My Story

Jun 13, 2011

Bantaey Kdei, Cambodia
June 2010

What's My Story?

I’m 25 years old and is currently working as a junior associate in one of the top local investment houses in the Philippines.

I’ve always imagined myself being the career woman type of person. In fact, my friends used to call me a workaholic. My concept of the real world, as with most of fresh graduates, is the corporate world. I had so many plans after graduating from college. I’ve always thought that I’ll be working for a few years then eventually apply for graduate school here in the Philippines or abroad. Buy a house, car, etc. You get the picture.

But life has its own plans for me. This is my sort of story.

Where am I now? I’m still in the corporate world. But (hopefully) not for long. I am planning to quit my job this September to go on a trip through India, Nepal, China/Thailand/Vietnam. I already have my one-way ticket to India. October 18 is THE DATE.

Why? Here’s why.

First. Work-Life Balance and Taking Risks.

I was planning on writing here details of my experience as an investment banking associate, but I think it may be misinterpreted or may sound unfair to my past employers. So, in summary, as with any job there were triumphs and challenges. In my case, the challenges were too much that it eventually defined my work life, and for a time my whole life.

What has kept me going through all of it? The money and the comfortable lifestyle I have been able to sustain. The extra money I was able to give my parents. And the long-weekends and one-week travel vacations.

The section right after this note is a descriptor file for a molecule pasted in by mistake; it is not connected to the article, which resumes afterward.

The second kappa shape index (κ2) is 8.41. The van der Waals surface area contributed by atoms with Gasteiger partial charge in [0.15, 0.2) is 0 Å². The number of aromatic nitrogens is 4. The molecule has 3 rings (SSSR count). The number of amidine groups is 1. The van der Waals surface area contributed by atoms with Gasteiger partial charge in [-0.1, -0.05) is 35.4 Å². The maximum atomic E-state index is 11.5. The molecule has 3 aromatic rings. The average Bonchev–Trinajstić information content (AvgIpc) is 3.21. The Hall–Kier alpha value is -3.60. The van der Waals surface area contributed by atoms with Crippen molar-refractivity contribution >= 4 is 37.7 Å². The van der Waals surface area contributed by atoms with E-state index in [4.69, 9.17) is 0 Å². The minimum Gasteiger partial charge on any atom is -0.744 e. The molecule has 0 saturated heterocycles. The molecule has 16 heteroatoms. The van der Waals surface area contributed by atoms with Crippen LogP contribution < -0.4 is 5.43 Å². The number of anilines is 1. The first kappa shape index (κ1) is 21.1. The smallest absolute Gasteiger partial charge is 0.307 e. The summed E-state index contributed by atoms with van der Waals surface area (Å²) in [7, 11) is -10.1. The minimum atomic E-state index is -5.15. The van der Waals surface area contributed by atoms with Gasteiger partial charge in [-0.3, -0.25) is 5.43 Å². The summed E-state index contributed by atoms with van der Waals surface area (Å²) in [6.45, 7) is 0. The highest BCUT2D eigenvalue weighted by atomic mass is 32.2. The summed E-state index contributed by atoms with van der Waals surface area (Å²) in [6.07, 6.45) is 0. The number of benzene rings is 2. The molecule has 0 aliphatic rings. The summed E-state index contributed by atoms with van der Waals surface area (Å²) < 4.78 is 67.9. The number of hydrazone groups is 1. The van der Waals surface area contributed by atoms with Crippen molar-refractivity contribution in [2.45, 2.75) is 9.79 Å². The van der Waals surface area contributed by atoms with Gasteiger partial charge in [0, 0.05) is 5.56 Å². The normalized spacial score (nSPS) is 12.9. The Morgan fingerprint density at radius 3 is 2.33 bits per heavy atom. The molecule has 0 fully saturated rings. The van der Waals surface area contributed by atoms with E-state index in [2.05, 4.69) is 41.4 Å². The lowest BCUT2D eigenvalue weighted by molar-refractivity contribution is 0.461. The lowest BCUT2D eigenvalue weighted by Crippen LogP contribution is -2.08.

But it has never been fulfilling. Not as much as I wanted it to be. And I’ve always felt like I never belonged in this line of work and in this environment.

Did I automatically decide to quit just because I was depressed? No. I gave it a lot of (second) chances. It even came to a point when I was blaming myself for being too proud and ungrateful of the things I have. I tried to go to work everyday with a positive attitude hoping that it would make me happier. I tried to be nonchalant towards unpleasant events in the office. But it seems like my efforts were never enough to make me happy with what I was doing.

I know I can give more effort into accepting that I should just strive for a work-life balance. But I feel like now is the time to do the things that I want to do. Now is the best time to take such risks and discover the world and myself in the process.

Second. I almost drowned.

In 2008, my friends and I almost drowned in Anawangin due to an underwater current. After that day, I promised myself that I will make my life better and to always value the more important things in life.

Third. Travel and Photography.